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Evidence of cannabis intoxication

Recreational cannabis has been legal in Massachusetts for several years, and, with new dispensaries opening up soon, it seems to be more commonplace. What once was an illegal, clandestine activity is now done out in the open. However, it's important to remember that the law still prohibits operating a motor vehicle under the influence of cannabis or other drugs.

According to the Centers for Disease Control, cannabis is the second most common drug linked to operating under the influence. Only alcohol is more common. Studies show THC, the main active ingredient in cannabis, affects a person's coordination, balance, memory and judgment, which can make them unsafe drivers.

For the purposes of OUI law, Massachusetts treats cannabis very much the way it treats alcohol. Even a first offense can lead to a sentence of 30 months on house arrest, a fine of up to $5,000 and up to a year of suspended driving privileges.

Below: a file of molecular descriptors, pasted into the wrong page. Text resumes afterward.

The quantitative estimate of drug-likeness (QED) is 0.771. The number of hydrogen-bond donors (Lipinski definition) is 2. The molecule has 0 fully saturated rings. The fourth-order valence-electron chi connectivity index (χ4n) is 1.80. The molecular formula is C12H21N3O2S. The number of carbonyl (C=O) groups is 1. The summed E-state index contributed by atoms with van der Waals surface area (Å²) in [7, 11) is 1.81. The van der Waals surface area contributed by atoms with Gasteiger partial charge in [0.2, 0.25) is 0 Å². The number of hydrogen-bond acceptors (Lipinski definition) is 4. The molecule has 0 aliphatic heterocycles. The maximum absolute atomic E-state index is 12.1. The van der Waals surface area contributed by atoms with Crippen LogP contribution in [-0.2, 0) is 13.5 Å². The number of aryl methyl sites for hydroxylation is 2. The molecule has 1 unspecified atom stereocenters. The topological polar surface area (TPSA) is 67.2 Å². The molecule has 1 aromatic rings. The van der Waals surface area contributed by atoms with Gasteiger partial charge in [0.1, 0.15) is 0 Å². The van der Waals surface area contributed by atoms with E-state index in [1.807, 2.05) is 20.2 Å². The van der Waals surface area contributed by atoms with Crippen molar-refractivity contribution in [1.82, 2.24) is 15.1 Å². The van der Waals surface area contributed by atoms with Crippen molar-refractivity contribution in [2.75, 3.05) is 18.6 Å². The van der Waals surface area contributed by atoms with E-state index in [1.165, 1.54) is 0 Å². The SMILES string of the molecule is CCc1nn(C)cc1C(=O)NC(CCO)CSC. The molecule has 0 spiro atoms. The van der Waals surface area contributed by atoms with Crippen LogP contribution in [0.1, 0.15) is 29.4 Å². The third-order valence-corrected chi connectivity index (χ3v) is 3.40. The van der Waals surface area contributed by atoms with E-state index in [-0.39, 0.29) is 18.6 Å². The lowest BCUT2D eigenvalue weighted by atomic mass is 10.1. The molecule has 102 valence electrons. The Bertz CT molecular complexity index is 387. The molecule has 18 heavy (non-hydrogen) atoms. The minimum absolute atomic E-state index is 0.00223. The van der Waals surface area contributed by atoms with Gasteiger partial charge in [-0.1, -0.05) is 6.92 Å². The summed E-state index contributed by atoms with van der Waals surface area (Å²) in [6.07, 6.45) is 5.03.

But first, the police have to establish that the driver was under the influence of cannabis. This is not always easy for them. There has been a lot of controversy this year over the chemical breath test devices Massachusetts police use to establish a driver's blood alcohol concentration, but after a temporary suspension, these so-called Breathalyzer devices are back in use, and provide evidence for prosecution.

So far, there is no widely available, highly reliable, breath-based device that can measure THC intoxication. Instead, prosecutors establish THC intoxication by other evidence, such as the driver's own statements, statements by police who said they smelled cannabis smoke or saw the driver's eyes were red, the presence of drug paraphernalia and more.

As evidence, these can all be compelling to a jury. However, they aren't necessarily reliable. A good OUI defense attorney can help a jury see the flaws in the evidence used against a client, and in the prosecution's version of events.

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